System administrators looking to differentiate themselves from the pack are increasingly getting cloud computing certification or picking up skills with configuration management tools. From Puppet, to Chef to Ansible, powerful configuration management tools can arm sysadmins with new skills such as cloud provisioning, application monitoring and management, and countless types of automation.
Configuration management platforms and tools have converged directly with the world of open source. In fact, several of the best tools are fully free and open source. From server orchestration to securely delivering high-availability applications, open source tools such as Chef and Puppet can bring organizations enormous efficiency boosts.
The prevalence of cloud computing, and the open platforms that facilitate it, have contributed to the benefits organizations can reap from configuration management tools. Cloud platforms allow teams to deploy and maintain applications serving thousands of users, and the leading open source configuration management tools have integrated ways to automate all relevant processes.
When many people envision a sysadmin in action, they imagine an interaction with an end user. However, as organizations move to the cloud and heterogeneous technology infrastructure environments, many sysadmins need to expand their skills. Today, automation of tasks and application delivery are big themes. Among other benefits, automated provisioning and configuration can result in time savings and reduce human error.
Tools for the task
Puppet and Chef are both open configuration management tools that can automate many common tasks. As noted in an UpGuard blog post, “It is frequently stated that Puppet is a tool that was built with sysadmins in mind. The learning curve is less imposing due to Puppet being primarily model driven. Getting your head around json data structures in Puppet manifests is far less daunting to a sysadmin who has spent their life at the command line than ruby syntax is.”
Puppet can automate many sysadmin tasks, including deploying new machines, pushing changes out to existing systems, and performing verification checks. Chef, however, is noted for providing a great deal of power and flexibility. It automates the management of systems in the cloud, on-premises, or in a hybrid environment.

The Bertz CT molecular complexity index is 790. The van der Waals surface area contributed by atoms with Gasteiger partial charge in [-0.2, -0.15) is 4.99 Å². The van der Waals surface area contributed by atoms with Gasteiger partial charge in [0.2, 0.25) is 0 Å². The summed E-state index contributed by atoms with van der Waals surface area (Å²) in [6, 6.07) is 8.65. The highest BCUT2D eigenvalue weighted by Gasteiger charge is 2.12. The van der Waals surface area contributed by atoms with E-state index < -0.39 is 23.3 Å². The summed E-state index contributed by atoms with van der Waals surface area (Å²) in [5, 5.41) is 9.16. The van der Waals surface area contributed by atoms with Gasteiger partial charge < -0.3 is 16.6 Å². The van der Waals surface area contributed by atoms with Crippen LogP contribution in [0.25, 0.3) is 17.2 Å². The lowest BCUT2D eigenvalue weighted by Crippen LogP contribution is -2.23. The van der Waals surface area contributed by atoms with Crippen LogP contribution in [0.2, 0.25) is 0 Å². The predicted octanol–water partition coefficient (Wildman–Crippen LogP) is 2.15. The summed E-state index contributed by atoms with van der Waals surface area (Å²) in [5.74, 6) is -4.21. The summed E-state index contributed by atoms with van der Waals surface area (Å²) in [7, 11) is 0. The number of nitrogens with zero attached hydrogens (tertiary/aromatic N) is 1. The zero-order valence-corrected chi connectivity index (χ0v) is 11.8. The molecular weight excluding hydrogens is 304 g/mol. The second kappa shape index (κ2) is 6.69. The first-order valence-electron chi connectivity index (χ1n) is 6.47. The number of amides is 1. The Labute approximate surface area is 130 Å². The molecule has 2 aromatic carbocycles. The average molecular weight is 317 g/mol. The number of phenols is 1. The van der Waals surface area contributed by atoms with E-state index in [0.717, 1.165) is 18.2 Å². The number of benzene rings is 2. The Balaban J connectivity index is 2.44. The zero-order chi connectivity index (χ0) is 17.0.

So, how can sysadmins gain familiarity with these tools? Puppet and Chef have commercial enterprises behind them, and flexible training options are available. For example, if you just want to take Puppet for a test drive within a virtual machine, you can do so here; instructor-led and online training options are detailed there as well. You can chart a learning roadmap for Puppet here.
Red Hat and other vendors also offer training options for Puppet as used in a standard operational environment or in a cloud environment. Red Hat also offers training for Ansible, and the curriculum is specifically geared toward sysadmins who need to automate, configure, and manage systems and processes. In-person or online training options for Chef can be found here, and you can sample some of the online tutorials here.
The Linux Foundation’s “Guide to the Open Cloud: Current Trends and Open Source Projects” includes a comprehensive section on configuration management tools, and you can find out more and visit some relevant open source project repositories here.
Sysadmins who add cloud and configuration management skills to their toolkits are keeping pace with rapidly changing technology environments. These aren’t the only ways to expand your skills, though. In the next article, we will look more closely at the importance of DevOps.
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